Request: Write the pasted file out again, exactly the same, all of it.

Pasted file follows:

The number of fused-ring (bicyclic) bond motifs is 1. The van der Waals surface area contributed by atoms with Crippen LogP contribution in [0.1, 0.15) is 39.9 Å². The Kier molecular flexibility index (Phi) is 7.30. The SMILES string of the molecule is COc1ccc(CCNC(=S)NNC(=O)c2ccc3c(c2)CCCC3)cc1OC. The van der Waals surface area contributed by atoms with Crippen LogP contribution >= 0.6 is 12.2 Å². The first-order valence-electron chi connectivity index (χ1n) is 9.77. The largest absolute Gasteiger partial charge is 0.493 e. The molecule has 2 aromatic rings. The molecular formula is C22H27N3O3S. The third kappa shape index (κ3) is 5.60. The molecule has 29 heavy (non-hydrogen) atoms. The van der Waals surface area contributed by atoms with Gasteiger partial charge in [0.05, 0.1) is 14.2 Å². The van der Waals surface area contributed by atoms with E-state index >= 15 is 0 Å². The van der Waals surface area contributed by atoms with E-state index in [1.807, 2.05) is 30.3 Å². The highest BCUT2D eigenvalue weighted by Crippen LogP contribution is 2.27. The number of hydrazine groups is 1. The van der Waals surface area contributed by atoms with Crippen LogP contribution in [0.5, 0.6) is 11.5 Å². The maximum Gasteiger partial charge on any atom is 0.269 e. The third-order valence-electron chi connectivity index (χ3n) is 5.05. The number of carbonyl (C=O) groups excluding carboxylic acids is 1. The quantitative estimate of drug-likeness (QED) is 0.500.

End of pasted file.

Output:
The number of fused-ring (bicyclic) bond motifs is 1. The van der Waals surface area contributed by atoms with Crippen LogP contribution in [0.1, 0.15) is 39.9 Å². The Kier molecular flexibility index (Phi) is 7.30. The SMILES string of the molecule is COc1ccc(CCNC(=S)NNC(=O)c2ccc3c(c2)CCCC3)cc1OC. The van der Waals surface area contributed by atoms with Crippen LogP contribution >= 0.6 is 12.2 Å². The first-order valence-electron chi connectivity index (χ1n) is 9.77. The largest absolute Gasteiger partial charge is 0.493 e. The molecule has 2 aromatic rings. The molecular formula is C22H27N3O3S. The third kappa shape index (κ3) is 5.60. The molecule has 29 heavy (non-hydrogen) atoms. The van der Waals surface area contributed by atoms with Gasteiger partial charge in [0.05, 0.1) is 14.2 Å². The van der Waals surface area contributed by atoms with E-state index >= 15 is 0 Å². The van der Waals surface area contributed by atoms with E-state index in [1.807, 2.05) is 30.3 Å². The highest BCUT2D eigenvalue weighted by Crippen LogP contribution is 2.27. The number of hydrazine groups is 1. The van der Waals surface area contributed by atoms with Crippen LogP contribution in [0.5, 0.6) is 11.5 Å². The maximum Gasteiger partial charge on any atom is 0.269 e. The third-order valence-electron chi connectivity index (χ3n) is 5.05. The number of carbonyl (C=O) groups excluding carboxylic acids is 1. The quantitative estimate of drug-likeness (QED) is 0.500.